Substance Info: (and synonyms)|
Black Walnut tree
Family: Juglandaceae, contains 2 important genera:
Hickory/Pecan (Carya) and Walnut (Juglans)
See also: Walnut, for information on the nut.
Synonyms: Carya, Jupiter's Nuts, Carya persica (Greek), Carya basilike (Greek).
Californian walnut - Juglans californica
English walnut - Juglans regia.
Black walnut - Juglans nigra.
White walnut or Butternut - Juglans cinerea
Walnut is the common name given to twenty species of deciduous trees in the genus Juglans, of which six species are native to the United States. Walnut is native to California, but about 15 related species occur in North and South America as well as in central and southern parts of Europe and Asia. The largest walnut plantations are in California. J. californica is planted as a shade tree and is often used for rootstock for other walnuts. Its edible nuts are a delicacy, and oils are used by painters and in soap making. The hard wood is important in cabinet making.
The Black walnut is native to the eastern United States, native to Virginia, growing from Maine west to southern Michigan and south to Texas and Georgia. It is important for its timber, used in fine furniture, rather than for its nut, the flesh of which is tasty but surrounded by a hard, thick shell (outer husk) that makes the nut difficult to utilize.
The common or English walnut, which is native to areas stretching from the Balkans to China, extending from Greece and Asia Minor, over Lebanon and Persia, all along to the Himalayas, but now widely grown in many other temperate areas, is one of the most important nut crops grown.
The tree grows to a height of 40 or 60 feet, with a large spreading, rounded top, and thick, massive stem. It occurs in woods and on mountain slopes. Some Walnut trees are 300 years old. Black walnut is the tallest of the walnuts, with the potential to reach 100 feet. The Walnut tree has compound leaves which are spaced alternately along the branches, which consists of small yellowish green leaflets. Walnuts are monoecious, with male flowers borne in long, unbranched, drooping catkins and female flowers borne singly or in short spikes. The walnut fruit is a nut, borne singly or in pairs, and enclosed in a solid, non-splitting green husk. The edible, oil-rich nut kernal is enclosed in a thick, hard, ridged, black shell. Black walnut heartwood is heavy, hard, strong, and durable, with a chocolate-brown color prized by furniture manufacturers and many other industries. The Black walnut is much oilier and richer tasting than that of the English walnut found in grocery stores.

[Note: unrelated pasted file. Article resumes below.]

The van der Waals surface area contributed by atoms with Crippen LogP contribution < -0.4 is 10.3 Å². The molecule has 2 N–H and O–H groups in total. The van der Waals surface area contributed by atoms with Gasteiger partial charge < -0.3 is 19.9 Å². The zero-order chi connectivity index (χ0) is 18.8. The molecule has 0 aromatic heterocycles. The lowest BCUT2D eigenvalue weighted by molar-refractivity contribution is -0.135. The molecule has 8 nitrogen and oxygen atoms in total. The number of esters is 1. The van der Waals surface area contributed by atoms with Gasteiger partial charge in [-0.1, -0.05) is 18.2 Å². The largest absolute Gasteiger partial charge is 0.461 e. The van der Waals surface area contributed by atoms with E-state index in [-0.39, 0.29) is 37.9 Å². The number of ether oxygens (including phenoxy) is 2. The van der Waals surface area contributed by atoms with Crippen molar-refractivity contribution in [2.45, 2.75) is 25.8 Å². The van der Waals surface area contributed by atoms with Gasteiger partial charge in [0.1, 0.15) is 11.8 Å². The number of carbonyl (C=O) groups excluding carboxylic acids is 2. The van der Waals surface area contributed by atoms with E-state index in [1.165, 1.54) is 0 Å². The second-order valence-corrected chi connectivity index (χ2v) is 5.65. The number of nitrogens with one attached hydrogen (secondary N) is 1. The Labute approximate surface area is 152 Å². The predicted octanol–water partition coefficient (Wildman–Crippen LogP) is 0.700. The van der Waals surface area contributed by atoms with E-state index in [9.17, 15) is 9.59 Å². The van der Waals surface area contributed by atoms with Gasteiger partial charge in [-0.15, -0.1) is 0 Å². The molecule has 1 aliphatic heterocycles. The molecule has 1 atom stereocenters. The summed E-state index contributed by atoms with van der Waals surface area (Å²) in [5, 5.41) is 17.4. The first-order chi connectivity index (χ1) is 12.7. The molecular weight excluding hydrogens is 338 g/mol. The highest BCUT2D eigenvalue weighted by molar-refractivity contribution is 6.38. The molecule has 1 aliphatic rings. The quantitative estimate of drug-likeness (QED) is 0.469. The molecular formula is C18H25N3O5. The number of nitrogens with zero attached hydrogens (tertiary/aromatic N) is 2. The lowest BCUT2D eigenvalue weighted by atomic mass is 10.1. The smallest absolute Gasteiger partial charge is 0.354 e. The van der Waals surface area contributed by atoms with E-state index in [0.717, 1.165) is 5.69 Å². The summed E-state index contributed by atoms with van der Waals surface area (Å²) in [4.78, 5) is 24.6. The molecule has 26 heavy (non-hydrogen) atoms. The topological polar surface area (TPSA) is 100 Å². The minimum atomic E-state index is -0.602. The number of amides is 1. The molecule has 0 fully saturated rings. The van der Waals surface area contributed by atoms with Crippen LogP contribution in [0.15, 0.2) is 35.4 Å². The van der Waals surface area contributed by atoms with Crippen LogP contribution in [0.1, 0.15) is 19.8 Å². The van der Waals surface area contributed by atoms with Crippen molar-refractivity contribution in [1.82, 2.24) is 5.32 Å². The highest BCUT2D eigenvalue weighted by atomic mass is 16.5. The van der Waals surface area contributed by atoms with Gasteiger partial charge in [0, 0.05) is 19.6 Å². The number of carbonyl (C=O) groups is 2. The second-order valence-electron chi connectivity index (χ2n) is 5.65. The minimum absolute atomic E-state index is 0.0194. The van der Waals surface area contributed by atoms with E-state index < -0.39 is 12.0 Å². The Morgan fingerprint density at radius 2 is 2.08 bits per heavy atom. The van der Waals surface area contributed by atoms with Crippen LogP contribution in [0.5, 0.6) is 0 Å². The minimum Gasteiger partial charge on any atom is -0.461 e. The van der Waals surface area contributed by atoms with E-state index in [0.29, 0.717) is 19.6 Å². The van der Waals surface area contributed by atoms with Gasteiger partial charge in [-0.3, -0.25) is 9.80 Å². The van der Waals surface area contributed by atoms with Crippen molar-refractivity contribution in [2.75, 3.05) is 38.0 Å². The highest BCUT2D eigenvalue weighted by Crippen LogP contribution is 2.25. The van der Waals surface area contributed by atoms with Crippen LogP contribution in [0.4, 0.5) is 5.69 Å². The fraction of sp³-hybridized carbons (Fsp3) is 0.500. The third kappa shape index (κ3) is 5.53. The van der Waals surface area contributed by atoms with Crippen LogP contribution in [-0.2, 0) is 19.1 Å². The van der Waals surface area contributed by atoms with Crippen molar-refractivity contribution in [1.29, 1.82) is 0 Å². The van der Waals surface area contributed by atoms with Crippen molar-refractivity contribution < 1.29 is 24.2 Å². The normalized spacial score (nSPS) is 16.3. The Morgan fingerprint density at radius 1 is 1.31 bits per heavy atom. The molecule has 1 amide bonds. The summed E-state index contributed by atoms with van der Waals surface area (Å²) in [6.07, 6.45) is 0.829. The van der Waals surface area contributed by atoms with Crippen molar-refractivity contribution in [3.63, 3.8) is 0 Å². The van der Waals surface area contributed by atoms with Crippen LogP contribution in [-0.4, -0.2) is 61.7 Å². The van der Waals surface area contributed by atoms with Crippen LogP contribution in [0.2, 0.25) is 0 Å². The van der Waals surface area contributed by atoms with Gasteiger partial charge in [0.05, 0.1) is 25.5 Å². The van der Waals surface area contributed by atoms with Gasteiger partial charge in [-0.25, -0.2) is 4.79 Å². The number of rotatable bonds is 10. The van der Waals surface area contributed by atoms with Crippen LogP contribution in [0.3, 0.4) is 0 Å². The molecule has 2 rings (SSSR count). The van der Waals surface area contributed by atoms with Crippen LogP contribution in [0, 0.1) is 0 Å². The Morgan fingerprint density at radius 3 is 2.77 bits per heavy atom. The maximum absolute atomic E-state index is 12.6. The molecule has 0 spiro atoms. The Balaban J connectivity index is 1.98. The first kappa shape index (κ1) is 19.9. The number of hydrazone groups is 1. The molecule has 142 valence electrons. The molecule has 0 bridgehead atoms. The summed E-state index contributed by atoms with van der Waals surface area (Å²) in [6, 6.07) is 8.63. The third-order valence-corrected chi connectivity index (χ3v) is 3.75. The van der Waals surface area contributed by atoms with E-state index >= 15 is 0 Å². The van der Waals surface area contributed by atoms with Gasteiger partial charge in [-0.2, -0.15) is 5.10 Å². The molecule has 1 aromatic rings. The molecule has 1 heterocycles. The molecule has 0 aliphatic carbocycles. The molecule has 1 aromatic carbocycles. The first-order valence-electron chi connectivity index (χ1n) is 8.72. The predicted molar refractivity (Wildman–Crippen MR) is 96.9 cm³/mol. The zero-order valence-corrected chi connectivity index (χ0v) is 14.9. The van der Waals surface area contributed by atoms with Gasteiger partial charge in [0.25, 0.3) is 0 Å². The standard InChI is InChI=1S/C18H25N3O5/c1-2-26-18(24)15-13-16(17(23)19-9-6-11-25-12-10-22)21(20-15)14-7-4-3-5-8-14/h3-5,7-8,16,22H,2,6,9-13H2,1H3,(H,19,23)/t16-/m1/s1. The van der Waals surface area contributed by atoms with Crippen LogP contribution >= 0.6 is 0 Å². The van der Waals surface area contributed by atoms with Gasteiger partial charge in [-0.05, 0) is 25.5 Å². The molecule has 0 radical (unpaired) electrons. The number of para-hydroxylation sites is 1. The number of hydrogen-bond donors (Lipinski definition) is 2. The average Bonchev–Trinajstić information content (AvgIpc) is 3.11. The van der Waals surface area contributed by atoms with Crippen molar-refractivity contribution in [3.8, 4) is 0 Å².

The flowers of separate sexes are borne upon the same tree and appear in early spring before the leaves. The Walnut tree flowers and produces pollen, after 20 to 30 years of growth, in late spring to early summer, extending from April to May in the Northern Hemisphere. The pollen of all these trees is large and does not travel far. However, in areas where the trees are cultivated commercially, heavy exposure to the pollen can cause allergy symptoms. Walnut pollen is generally considered to be moderately allergenic. The western species of walnut (in California) is thought to be a more important cause of allergic sensitization than the Black walnut. The walnut pollens are often the cause of inhalant allergies, and the nuts may cause food allergy.